Agreeing very bigly on learning by playing, but also make dsure your playing with people that are already familiar with the rules. When I originally got into it it was me and a couple of friends teaching ourselves the rules from a very un-comprehensive minirulebook that wasn't very clear in places... I still every now and then find out I'm doing some little thing wrong.
SilPho wrote:If anyone is interested in having a look at the behemoth that is the Comprehensive Rules, it is freely available on the Wizards site
http://www.wizards.com/magic/tcg/Resour ... agic/rules
There are other, more user friendly, documents there as well.

Also, broken link is broken and a link.
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Re: Magic the Gathering: Ask a Judge

Postby theDreamer » 16 Oct 2011, 21:19

Yeah, my friends and I tried to teach ourselves how to play. It didn't work out very well to start, but now I'm reading through this thread and can answer like 90% of the questions correctly.
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Re: Magic the Gathering: Ask a Judge

Postby SilPho » 17 Oct 2011, 04:51

Ok. So firstly I fixed the link above and will re-link to it here as well.

As for Fugi's questions about the judge programme, here is a rough overview:

Anybody can become a judge, all it takes is the desire to see the game from a more technical stand-point and the willingness to assist in the smooth running of tournaments. There are very few strict "requirements" for being a judge, most of the time it's just about love for the game and meeting some really great people.

A 'Level 0', sometimes known as a Rules Advisor, is someone who has taken an interest in the program, usually by passing the Rules Advisor Test on the judge website. There will be a link for this somewhere on the Wizards or DCI site. I don't know exactly where since it may be different for me.

A Level 1 judge, sometimes known as a Store judge, has passed the official Level 1 rules test and has worked at a few tournaments. The entry requirements for Level 1 were lowered recently so now it's more accessible than ever to become a judge.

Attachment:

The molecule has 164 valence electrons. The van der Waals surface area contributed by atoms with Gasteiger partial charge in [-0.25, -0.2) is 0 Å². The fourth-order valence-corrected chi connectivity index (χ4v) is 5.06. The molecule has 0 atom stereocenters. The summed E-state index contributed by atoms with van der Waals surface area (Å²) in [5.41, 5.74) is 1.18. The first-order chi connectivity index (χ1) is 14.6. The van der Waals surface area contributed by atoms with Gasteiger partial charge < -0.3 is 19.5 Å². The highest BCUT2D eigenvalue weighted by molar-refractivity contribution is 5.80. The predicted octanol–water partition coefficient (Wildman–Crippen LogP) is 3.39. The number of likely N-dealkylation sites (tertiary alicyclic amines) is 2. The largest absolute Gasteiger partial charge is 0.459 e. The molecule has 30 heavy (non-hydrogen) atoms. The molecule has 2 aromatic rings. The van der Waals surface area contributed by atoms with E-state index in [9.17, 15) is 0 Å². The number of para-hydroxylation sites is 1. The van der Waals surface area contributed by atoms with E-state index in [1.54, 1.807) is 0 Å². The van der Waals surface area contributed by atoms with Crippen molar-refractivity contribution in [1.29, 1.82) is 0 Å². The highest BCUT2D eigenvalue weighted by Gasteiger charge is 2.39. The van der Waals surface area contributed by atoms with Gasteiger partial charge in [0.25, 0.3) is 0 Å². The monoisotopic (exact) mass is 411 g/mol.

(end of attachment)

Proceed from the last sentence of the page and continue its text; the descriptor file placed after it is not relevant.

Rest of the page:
A Level 2 judge, sometimes known as an Area judge, makes a larger contribution to the judging community. Often travelling far further to judge at competitive level events. Level 1 judges may do this if they wish but it's not required. It is at this level that tournament rules and the penalty guides for competitive level events are required knowledge (you need to know it to pass the L2 test). Level 2s also have the ability to test for new Level 1 judges.

Beyond that you have Level 3 judges acting as the regional judges, at this point the judges start to have a bigger impact on their local communities and the judge program as a whole. Level 4 and 5 judges also exist but they are very few in number.

There are thousands of L0 and L1 judges, a few hundred L2 judges and probably around 100 L3s with even fewer L4s and L5s. Don't quote me on these numbers though.

Interested in becoming a judge? Ask one of the judges about it at a local event. They will be happy to welcome you in.
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Re: Magic the Gathering: Ask a Judge

Postby Geoff_B » 17 Oct 2011, 12:58

Okay I had a question that's been niggling me for a while, having said that the answer is probably obvious.

So I have Fire Servant, Chandra's Spitfire and Prodigal Pyromancer.

I understand that PP's ability will trigger the +3/+0 on the Spitfire as it's non-combat damage, but would it also get buffed by Fire Servant as it can be fired at the same time as an instant can be or is it exempt because it doesn't specifically say "instant"?

I normally play it as the latter but I just want to be clear in my mind once and for all.